Berlin, Germany


Jewish Orphanage Berlin-Pankow


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Jewish Orphanage Berlin-Pankow

Jüdisches Waisenhaus

The Jewish Berlin-Pankow Orphanage

Location of the Jewish Orphanage in Berlin

Alternative names

English: Jewish Orphanage in Berlin

German: Jüdisches Waisenhaus Berlin

General information


In use

Town or city

Pankow, Berlin




52°34′07″N 13°24′44″E

Design and construction


Alexander Beer

Jewish Orphanage Berlin-Pankow (German: Jüdisches Waisenhaus) is a former Jewish orphanage and a listed building in Berlin-Pankow. It was built in 1882 to house refugee children. It was later destroyed by fire and a new building was erected on the same site in 1913. The orphanage was closed down in 1940 and the building fell into disrepair after Germany's reunification in 1990. It was acquired and restored by a charitable foundation in 1999 and now houses a school and a district library.[1]


The orphanage was originally intended to be a home for refugee children who had escaped the pogroms following the assassination of Emperor Alexander II of Russia in 1881.[1] Due to the fact that many of the children had lost their parents, the Jewish community of Berlin converted the home into an orphanage in 1882. Later it was destroyed by fire, so a new building was erected on the very site following Alexander Beer's plans, who was the architect for the building.[1]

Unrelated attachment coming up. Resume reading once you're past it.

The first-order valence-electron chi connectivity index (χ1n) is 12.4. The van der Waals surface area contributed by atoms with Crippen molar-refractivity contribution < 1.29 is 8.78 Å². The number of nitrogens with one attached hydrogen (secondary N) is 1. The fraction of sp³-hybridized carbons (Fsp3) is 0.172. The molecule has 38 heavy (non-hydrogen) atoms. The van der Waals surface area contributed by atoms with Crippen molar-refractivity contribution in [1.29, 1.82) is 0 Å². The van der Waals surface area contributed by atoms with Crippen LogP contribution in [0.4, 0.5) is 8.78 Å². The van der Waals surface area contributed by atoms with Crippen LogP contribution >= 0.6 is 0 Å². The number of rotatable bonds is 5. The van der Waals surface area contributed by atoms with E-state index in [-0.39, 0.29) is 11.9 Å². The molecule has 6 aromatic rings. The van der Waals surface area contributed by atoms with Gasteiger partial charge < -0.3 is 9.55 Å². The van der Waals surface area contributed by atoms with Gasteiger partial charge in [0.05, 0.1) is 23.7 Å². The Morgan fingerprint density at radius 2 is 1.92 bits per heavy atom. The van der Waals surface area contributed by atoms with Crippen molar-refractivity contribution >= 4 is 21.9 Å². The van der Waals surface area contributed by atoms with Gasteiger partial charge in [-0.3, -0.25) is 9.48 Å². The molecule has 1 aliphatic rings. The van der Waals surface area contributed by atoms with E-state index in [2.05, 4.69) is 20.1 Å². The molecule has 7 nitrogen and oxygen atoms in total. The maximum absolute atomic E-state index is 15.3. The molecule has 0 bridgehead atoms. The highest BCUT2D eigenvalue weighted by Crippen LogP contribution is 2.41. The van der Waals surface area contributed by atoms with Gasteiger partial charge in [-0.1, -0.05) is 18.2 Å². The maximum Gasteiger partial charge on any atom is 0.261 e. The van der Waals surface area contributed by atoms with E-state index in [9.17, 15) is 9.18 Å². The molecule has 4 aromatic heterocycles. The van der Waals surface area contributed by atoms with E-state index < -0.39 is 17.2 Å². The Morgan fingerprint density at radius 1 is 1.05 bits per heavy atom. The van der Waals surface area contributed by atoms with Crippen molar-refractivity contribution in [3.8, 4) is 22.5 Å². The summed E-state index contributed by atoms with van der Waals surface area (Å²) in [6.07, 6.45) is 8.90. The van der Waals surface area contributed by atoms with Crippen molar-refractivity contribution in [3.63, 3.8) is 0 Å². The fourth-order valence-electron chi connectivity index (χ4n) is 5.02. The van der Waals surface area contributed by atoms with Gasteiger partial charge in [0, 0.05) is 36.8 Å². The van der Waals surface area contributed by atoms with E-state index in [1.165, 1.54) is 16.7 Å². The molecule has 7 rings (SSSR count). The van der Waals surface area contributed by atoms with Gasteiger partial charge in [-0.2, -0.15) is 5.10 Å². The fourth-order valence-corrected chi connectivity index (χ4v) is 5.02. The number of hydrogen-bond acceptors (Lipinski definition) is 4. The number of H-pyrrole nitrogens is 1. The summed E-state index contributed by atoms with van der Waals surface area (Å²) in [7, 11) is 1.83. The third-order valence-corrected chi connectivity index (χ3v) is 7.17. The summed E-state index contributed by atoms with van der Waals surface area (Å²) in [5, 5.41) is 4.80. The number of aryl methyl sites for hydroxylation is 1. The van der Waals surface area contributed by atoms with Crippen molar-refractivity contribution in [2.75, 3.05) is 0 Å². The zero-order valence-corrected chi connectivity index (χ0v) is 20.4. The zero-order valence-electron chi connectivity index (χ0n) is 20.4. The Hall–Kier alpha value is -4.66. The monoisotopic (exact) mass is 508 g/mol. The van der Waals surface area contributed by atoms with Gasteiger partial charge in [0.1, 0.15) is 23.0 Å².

Following the November pogroms of 1938 the director of the orphanage, Kurt Crohn succeeded in saving the lives of many children by the means of kindertransports to the Netherlands and the United Kingdom, among these was Leslie Baruch Brent. The orphanage was forcibly closed in 1940 and the last residents were put into concentration camps in 1942. Between 1943 and 1945 the building was used by SS-Reichssicherheitshauptamt for its central endorsement department (German: Sichtvermerkstelle).[1]

After 1945 the building briefly served the district's administration and East Germany's sports association. Between 1951 and 1971 it housed the embassy of Poland, followed by the embassy of Cuba until 1991. The building fell into disrepair and was acquired from its owner (the state of Israel) by the Dr. Walter and Margarete Cajewitz Foundation in 1999. After extensive restoration, the building has housed the district's Janusz Korczak library since 2001 and also a comprehensive school, SchuleEins, since 2007.[2][3][4]

The memory of the Jewish orphanage is preserved by an association of friends and sponsors, among these are Jutta Limbach, Wolfgang Thierse and the late Christa Wolf.[5]